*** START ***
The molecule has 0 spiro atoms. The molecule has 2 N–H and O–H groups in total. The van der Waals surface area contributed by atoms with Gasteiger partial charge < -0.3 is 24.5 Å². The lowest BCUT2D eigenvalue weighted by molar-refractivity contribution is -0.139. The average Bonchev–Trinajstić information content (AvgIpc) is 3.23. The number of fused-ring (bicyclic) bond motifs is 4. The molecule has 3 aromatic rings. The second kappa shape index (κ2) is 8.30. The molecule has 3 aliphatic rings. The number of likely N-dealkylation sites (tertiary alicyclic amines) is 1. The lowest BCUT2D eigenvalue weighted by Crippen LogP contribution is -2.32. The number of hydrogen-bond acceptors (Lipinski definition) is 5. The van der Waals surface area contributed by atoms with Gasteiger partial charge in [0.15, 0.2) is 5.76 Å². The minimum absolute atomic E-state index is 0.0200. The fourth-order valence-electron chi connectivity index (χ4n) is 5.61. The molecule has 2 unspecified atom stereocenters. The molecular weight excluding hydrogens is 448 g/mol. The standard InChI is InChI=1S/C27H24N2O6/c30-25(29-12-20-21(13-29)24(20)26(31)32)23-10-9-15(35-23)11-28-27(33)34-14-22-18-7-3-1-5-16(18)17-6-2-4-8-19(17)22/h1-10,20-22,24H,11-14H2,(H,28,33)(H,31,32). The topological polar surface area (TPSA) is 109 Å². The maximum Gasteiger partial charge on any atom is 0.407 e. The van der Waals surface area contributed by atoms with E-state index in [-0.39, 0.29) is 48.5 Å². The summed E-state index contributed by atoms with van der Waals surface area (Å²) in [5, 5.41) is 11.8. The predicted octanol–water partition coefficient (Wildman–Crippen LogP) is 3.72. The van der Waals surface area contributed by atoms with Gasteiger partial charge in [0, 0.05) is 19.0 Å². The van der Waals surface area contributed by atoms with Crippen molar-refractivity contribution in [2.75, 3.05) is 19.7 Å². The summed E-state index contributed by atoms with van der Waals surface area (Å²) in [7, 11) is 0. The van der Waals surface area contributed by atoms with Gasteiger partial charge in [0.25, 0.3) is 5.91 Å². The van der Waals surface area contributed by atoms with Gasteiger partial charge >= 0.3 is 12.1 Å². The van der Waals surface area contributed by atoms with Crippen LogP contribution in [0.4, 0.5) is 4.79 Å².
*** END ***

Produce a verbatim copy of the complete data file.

The molecule has 0 spiro atoms. The molecule has 2 N–H and O–H groups in total. The van der Waals surface area contributed by atoms with Gasteiger partial charge < -0.3 is 24.5 Å². The lowest BCUT2D eigenvalue weighted by molar-refractivity contribution is -0.139. The average Bonchev–Trinajstić information content (AvgIpc) is 3.23. The number of fused-ring (bicyclic) bond motifs is 4. The molecule has 3 aromatic rings. The second kappa shape index (κ2) is 8.30. The molecule has 3 aliphatic rings. The number of likely N-dealkylation sites (tertiary alicyclic amines) is 1. The lowest BCUT2D eigenvalue weighted by Crippen LogP contribution is -2.32. The number of hydrogen-bond acceptors (Lipinski definition) is 5. The van der Waals surface area contributed by atoms with Gasteiger partial charge in [0.15, 0.2) is 5.76 Å². The minimum absolute atomic E-state index is 0.0200. The fourth-order valence-electron chi connectivity index (χ4n) is 5.61. The molecule has 2 unspecified atom stereocenters. The molecular weight excluding hydrogens is 448 g/mol. The standard InChI is InChI=1S/C27H24N2O6/c30-25(29-12-20-21(13-29)24(20)26(31)32)23-10-9-15(35-23)11-28-27(33)34-14-22-18-7-3-1-5-16(18)17-6-2-4-8-19(17)22/h1-10,20-22,24H,11-14H2,(H,28,33)(H,31,32). The topological polar surface area (TPSA) is 109 Å². The maximum Gasteiger partial charge on any atom is 0.407 e. The van der Waals surface area contributed by atoms with E-state index in [-0.39, 0.29) is 48.5 Å². The summed E-state index contributed by atoms with van der Waals surface area (Å²) in [5, 5.41) is 11.8. The predicted octanol–water partition coefficient (Wildman–Crippen LogP) is 3.72. The van der Waals surface area contributed by atoms with Gasteiger partial charge in [0, 0.05) is 19.0 Å². The van der Waals surface area contributed by atoms with Crippen molar-refractivity contribution in [2.75, 3.05) is 19.7 Å². The summed E-state index contributed by atoms with van der Waals surface area (Å²) in [7, 11) is 0. The van der Waals surface area contributed by atoms with Gasteiger partial charge in [0.25, 0.3) is 5.91 Å². The van der Waals surface area contributed by atoms with Gasteiger partial charge >= 0.3 is 12.1 Å². The van der Waals surface area contributed by atoms with Crippen LogP contribution in [0.4, 0.5) is 4.79 Å².